Speed management through the Movement and Place approach

Speed management is critical to road safety, supported by the Movement and Place approach. This includes setting safe and appropriate speed limits, ensuring compliance and setting policies and using vehicle safety technology to alert drivers to their travel speed.  


Speed is a critical element in the Safe System because it affects the ability to avoid a crash or reduce its physical impact. Without vehicle movement (speed), there would be no crashes. All parts of the Safe System play an important role in managing speed and achieving safety outcomes.

An integrated speed management approach includes a range of different measures working together:

  • Setting appropriate speed limits for safety, mobility and place
  • Road design and road safety engineering treatments
  • Enforcing speed limits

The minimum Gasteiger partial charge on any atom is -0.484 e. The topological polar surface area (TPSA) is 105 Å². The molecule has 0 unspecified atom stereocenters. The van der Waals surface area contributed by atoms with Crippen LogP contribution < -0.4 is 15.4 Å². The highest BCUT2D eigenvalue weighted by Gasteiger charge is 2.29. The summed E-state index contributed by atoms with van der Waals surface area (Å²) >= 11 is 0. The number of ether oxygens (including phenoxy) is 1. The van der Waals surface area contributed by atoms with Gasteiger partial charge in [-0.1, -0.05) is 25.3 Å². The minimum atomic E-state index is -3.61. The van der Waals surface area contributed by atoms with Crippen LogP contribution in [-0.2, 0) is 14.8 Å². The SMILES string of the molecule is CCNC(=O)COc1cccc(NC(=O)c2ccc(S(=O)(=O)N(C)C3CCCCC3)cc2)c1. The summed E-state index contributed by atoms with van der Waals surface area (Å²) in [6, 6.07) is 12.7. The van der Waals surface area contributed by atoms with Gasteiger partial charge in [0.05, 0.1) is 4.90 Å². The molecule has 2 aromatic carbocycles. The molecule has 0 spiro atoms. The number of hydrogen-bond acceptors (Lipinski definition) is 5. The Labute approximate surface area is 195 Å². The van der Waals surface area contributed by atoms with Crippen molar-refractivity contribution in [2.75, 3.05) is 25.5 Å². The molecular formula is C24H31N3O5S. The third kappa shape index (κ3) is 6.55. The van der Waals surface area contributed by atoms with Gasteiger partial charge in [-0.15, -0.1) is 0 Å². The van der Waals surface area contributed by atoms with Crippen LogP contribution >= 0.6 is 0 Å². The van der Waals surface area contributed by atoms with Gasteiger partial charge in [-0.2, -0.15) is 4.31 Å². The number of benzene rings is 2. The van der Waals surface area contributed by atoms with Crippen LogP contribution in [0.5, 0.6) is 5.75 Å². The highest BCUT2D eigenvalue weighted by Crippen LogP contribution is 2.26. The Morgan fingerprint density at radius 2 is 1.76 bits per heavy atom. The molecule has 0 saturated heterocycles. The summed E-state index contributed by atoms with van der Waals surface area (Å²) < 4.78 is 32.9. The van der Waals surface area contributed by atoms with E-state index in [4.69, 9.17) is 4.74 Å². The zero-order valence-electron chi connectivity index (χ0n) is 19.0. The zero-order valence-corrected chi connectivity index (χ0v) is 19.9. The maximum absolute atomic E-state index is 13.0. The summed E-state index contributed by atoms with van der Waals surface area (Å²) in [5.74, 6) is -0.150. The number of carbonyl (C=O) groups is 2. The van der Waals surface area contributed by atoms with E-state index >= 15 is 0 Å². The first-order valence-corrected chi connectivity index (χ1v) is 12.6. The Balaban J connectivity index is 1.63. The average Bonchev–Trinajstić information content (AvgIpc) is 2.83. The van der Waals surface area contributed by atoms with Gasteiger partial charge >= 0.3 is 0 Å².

• Influencing behaviour and road safety norms through public education
  • Vehicle technologies to support compliance and limit speeding
  • Workplace road safety policies.

Road authorities are increasingly transitioning from traditional road classification systems to adopt the Movement and Place approach, recognising the design of streets should work to maximise safe access for people.

Across Australia, many roads do not conform to newer Safe System guidelines prioritising injury prevention, often referred to as our ‘legacy network’. Speed limit adjustments have a role to play in addressing risk when roads do not have the features required to prevent crashes or reduce their severity. Before this can be considered, there must be a level of community understanding about what makes a road safe and the limitations of funding to retrofit the whole network with safety features. Without both social licence and enforcement, compliance with reduced speed limits may be limited.

Speeding is motorists travelling above the posted limit or not driving to conditions. Many people believe they “speed safely” and others speed dangerously. The truth is everybody who speeds endangers not only themselves, but also passengers and other road users sharing the network. Speeding can be a single contributing factor of a fatal chain of events or can heighten the consequences of other errors.